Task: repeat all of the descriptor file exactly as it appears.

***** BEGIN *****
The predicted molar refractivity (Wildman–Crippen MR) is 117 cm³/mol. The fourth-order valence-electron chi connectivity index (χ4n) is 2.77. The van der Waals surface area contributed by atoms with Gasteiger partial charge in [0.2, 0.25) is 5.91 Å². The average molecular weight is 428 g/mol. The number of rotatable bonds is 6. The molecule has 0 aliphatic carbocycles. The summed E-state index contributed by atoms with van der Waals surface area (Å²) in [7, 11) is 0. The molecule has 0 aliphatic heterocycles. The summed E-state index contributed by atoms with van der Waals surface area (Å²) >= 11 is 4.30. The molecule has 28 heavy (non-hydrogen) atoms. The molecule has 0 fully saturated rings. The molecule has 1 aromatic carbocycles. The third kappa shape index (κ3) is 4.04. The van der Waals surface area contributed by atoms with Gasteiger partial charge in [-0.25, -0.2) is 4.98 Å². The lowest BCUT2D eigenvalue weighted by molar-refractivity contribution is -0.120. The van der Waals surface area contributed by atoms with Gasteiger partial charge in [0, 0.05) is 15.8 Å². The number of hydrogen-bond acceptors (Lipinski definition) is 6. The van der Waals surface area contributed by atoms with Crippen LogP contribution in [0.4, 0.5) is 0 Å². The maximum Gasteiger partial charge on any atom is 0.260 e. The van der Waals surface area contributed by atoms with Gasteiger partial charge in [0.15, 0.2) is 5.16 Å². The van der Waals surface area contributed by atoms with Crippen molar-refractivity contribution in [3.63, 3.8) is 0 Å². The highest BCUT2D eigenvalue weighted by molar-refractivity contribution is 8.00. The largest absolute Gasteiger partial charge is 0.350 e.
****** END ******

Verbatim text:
The predicted molar refractivity (Wildman–Crippen MR) is 117 cm³/mol. The fourth-order valence-electron chi connectivity index (χ4n) is 2.77. The van der Waals surface area contributed by atoms with Gasteiger partial charge in [0.2, 0.25) is 5.91 Å². The average molecular weight is 428 g/mol. The number of rotatable bonds is 6. The molecule has 0 aliphatic carbocycles. The summed E-state index contributed by atoms with van der Waals surface area (Å²) in [7, 11) is 0. The molecule has 0 aliphatic heterocycles. The summed E-state index contributed by atoms with van der Waals surface area (Å²) >= 11 is 4.30. The molecule has 28 heavy (non-hydrogen) atoms. The molecule has 0 fully saturated rings. The molecule has 1 aromatic carbocycles. The third kappa shape index (κ3) is 4.04. The van der Waals surface area contributed by atoms with Gasteiger partial charge in [-0.25, -0.2) is 4.98 Å². The lowest BCUT2D eigenvalue weighted by molar-refractivity contribution is -0.120. The van der Waals surface area contributed by atoms with Gasteiger partial charge in [0, 0.05) is 15.8 Å². The number of hydrogen-bond acceptors (Lipinski definition) is 6. The van der Waals surface area contributed by atoms with Crippen LogP contribution in [0.4, 0.5) is 0 Å². The maximum Gasteiger partial charge on any atom is 0.260 e. The van der Waals surface area contributed by atoms with Gasteiger partial charge in [0.15, 0.2) is 5.16 Å². The van der Waals surface area contributed by atoms with Crippen molar-refractivity contribution in [3.63, 3.8) is 0 Å². The highest BCUT2D eigenvalue weighted by molar-refractivity contribution is 8.00. The largest absolute Gasteiger partial charge is 0.350 e.